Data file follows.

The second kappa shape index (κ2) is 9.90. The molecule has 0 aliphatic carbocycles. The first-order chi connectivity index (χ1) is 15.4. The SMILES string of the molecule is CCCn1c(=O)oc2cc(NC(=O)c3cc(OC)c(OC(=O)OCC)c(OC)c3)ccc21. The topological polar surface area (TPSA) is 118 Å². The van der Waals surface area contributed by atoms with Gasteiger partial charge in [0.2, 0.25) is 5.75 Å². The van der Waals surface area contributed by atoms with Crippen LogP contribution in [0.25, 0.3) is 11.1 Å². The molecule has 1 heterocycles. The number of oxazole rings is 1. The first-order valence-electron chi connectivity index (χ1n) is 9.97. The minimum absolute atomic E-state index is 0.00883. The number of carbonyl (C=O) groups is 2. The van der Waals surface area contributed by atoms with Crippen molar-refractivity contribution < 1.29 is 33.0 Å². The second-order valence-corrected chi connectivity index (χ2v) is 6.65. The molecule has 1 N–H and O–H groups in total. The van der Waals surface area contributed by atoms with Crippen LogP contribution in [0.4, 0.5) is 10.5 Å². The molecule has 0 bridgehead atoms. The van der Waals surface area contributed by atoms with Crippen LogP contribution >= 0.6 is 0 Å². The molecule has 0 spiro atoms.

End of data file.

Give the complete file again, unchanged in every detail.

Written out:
The second kappa shape index (κ2) is 9.90. The molecule has 0 aliphatic carbocycles. The first-order chi connectivity index (χ1) is 15.4. The SMILES string of the molecule is CCCn1c(=O)oc2cc(NC(=O)c3cc(OC)c(OC(=O)OCC)c(OC)c3)ccc21. The topological polar surface area (TPSA) is 118 Å². The van der Waals surface area contributed by atoms with Gasteiger partial charge in [0.2, 0.25) is 5.75 Å². The van der Waals surface area contributed by atoms with Crippen LogP contribution in [0.25, 0.3) is 11.1 Å². The molecule has 1 heterocycles. The number of oxazole rings is 1. The first-order valence-electron chi connectivity index (χ1n) is 9.97. The minimum absolute atomic E-state index is 0.00883. The number of carbonyl (C=O) groups is 2. The van der Waals surface area contributed by atoms with Crippen molar-refractivity contribution < 1.29 is 33.0 Å². The second-order valence-corrected chi connectivity index (χ2v) is 6.65. The molecule has 1 N–H and O–H groups in total. The van der Waals surface area contributed by atoms with Crippen LogP contribution in [0.4, 0.5) is 10.5 Å². The molecule has 0 bridgehead atoms. The van der Waals surface area contributed by atoms with Crippen LogP contribution >= 0.6 is 0 Å². The molecule has 0 spiro atoms.